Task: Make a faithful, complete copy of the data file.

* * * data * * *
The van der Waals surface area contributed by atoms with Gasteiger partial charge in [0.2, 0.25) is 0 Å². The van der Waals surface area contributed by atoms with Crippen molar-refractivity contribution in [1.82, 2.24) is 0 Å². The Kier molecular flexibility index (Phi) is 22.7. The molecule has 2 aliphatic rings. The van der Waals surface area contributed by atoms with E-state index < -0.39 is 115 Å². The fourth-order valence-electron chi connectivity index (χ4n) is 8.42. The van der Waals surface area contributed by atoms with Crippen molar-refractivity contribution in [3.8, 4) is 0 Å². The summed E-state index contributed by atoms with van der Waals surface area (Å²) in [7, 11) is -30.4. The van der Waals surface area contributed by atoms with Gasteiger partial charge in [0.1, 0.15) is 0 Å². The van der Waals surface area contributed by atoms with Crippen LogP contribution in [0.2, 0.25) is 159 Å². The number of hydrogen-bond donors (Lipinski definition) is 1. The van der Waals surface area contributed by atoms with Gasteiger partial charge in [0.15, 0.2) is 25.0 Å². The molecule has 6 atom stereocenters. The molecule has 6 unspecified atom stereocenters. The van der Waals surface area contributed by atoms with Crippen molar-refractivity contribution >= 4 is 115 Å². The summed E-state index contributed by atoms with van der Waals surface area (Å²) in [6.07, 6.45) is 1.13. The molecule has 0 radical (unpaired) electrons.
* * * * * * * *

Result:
The van der Waals surface area contributed by atoms with Gasteiger partial charge in [0.2, 0.25) is 0 Å². The van der Waals surface area contributed by atoms with Crippen molar-refractivity contribution in [1.82, 2.24) is 0 Å². The Kier molecular flexibility index (Phi) is 22.7. The molecule has 2 aliphatic rings. The van der Waals surface area contributed by atoms with E-state index < -0.39 is 115 Å². The fourth-order valence-electron chi connectivity index (χ4n) is 8.42. The van der Waals surface area contributed by atoms with Crippen molar-refractivity contribution in [3.8, 4) is 0 Å². The summed E-state index contributed by atoms with van der Waals surface area (Å²) in [7, 11) is -30.4. The van der Waals surface area contributed by atoms with Gasteiger partial charge in [0.1, 0.15) is 0 Å². The van der Waals surface area contributed by atoms with Crippen LogP contribution in [0.2, 0.25) is 159 Å². The number of hydrogen-bond donors (Lipinski definition) is 1. The van der Waals surface area contributed by atoms with Gasteiger partial charge in [0.15, 0.2) is 25.0 Å². The molecule has 6 atom stereocenters. The molecule has 6 unspecified atom stereocenters. The van der Waals surface area contributed by atoms with Crippen molar-refractivity contribution >= 4 is 115 Å². The summed E-state index contributed by atoms with van der Waals surface area (Å²) in [6.07, 6.45) is 1.13. The molecule has 0 radical (unpaired) electrons.